Bryant Park Ice Skating Rink Opens Ahead Of Wintry Weekend

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U.S. National Champion synchronized ice skaters the "Haydenettes" took center stage at Byrant Park's Citi Pond on opening night. Photo: Kate Racovolis

The Bryant Park ice skating rink, Citi Pond, opened on Friday, October 28, with hundreds of New Yorkers and tourists lining up for opening day of its seventh annual season. The only ice skating rink in Manhattan that is free to the public remains so due to a collaboration of Citi Pond, The Bryant Park Corporation and Upsilon Ventures, who fund, develop and produce the event from start to finish. The park also features attractions for non-skating visitors, with over 125 vendors in kiosks selling everything from jewelry and crepes to pickles and puppets.

Sar Inbar, director of business development at the property development firm Upsilon Ventures, wouldn’t divulge how much it costs to keep the rink running from October to February, but he says its underwriters will do whatever it takes to keep the ice skating rink free in the years to come.


Slush and snow left Bryant Park deserted on Saturday afternoon. Photo: Carly MacLeod

“Bryant Park is a cherished winter wonderland,” Inbar said. ‘For us, the magic is in the public-private partnership, in the way you can activate a space that is free for the community,” while raising awareness of his company, Upsilon Ventures.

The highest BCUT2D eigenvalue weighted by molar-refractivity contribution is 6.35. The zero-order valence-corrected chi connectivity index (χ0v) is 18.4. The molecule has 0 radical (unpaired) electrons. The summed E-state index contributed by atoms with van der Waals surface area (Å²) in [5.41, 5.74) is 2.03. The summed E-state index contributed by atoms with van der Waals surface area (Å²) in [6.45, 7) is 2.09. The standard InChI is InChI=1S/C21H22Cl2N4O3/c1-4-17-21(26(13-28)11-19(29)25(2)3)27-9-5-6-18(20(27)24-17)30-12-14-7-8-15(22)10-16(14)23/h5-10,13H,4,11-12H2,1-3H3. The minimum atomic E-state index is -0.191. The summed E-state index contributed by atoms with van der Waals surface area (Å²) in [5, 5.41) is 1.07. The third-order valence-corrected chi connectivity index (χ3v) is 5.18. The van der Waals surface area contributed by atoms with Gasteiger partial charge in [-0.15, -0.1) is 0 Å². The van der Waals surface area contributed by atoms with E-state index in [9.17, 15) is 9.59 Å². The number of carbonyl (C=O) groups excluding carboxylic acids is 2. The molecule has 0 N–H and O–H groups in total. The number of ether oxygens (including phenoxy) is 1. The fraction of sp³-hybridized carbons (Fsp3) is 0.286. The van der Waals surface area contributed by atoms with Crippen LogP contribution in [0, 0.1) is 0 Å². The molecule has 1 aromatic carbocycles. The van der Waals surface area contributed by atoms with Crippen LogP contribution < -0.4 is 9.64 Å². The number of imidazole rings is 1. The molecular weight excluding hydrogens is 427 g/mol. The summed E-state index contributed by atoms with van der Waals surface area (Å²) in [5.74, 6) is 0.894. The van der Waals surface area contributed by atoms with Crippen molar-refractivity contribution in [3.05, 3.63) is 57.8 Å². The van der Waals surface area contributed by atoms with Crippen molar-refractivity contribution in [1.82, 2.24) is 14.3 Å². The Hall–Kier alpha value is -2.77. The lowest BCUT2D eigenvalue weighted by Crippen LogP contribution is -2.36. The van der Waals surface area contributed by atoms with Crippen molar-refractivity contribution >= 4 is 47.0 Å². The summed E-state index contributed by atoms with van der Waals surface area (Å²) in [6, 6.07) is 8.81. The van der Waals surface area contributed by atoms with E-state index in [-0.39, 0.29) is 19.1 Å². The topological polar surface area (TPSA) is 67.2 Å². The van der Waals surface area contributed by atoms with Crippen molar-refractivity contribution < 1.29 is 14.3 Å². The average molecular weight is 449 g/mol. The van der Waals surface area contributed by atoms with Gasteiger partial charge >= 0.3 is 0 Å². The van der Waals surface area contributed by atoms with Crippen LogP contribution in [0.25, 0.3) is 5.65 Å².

On opening night the crowd was initially thin compared to previous years, when as many as 1,000 people have attended, according to City Pond representative Karlie Kayser. The Zamboni resurfaced the ice with precision, and after some thirty minutes watching the grooming, the crowd was ready for some action.

Introduced by the boisterous and professionally-conducted drumroll of Hillside Elemtary School’s “Drums of Thunder” performance, the “Haydenettes,” the U.S. National synchronized skating champions, sailed on to the ice in unison. Entering the rink with nothing but the sound of the blades under their shoes slicing the ice, they executed perfect arabesques, which distracted the audience from the increasing cold.

Jessica Rosario, 31, brought her daughter and niece from the Bronx to be among the first to get their skates on and make some of the first tracks at Byrant Park. “We came last year and the girls love it, it’s fun,” Rosario said. ”The crowd is not that bad today. Last year was crazy when we came in February on the second last day. It was packed.” Rosario also said that the free admission is a bonus, because the public can visit as many times as they like in a year, and “that’s why it’s so popular.”

But the early snow just a day later set a different tone. While Frank Sinatra’s voice still rang throughout the park, the slush and chilly temperature kept the usual crowd away from the newly-opened rink. Workers at the winter kiosks, like Donna Farkas, who is back at Bryant Park for the third year selling handmade jewelry, felt the effects of the unseasonal weather. Gesturing to her empty kiosk, Farkas said “This is not normal for October, certainly not snow. Normally on an October Saturday, I’m very busy.” Farkas planned to close her shop early that evening.

Emily O’Connell, a New Yorker, who is preparing to move to California next week planned her weekend around visiting her favorite places in New York to take pictures. “This is my last hoorah,” O’Connell said. “The weather won’t change any of my plans.”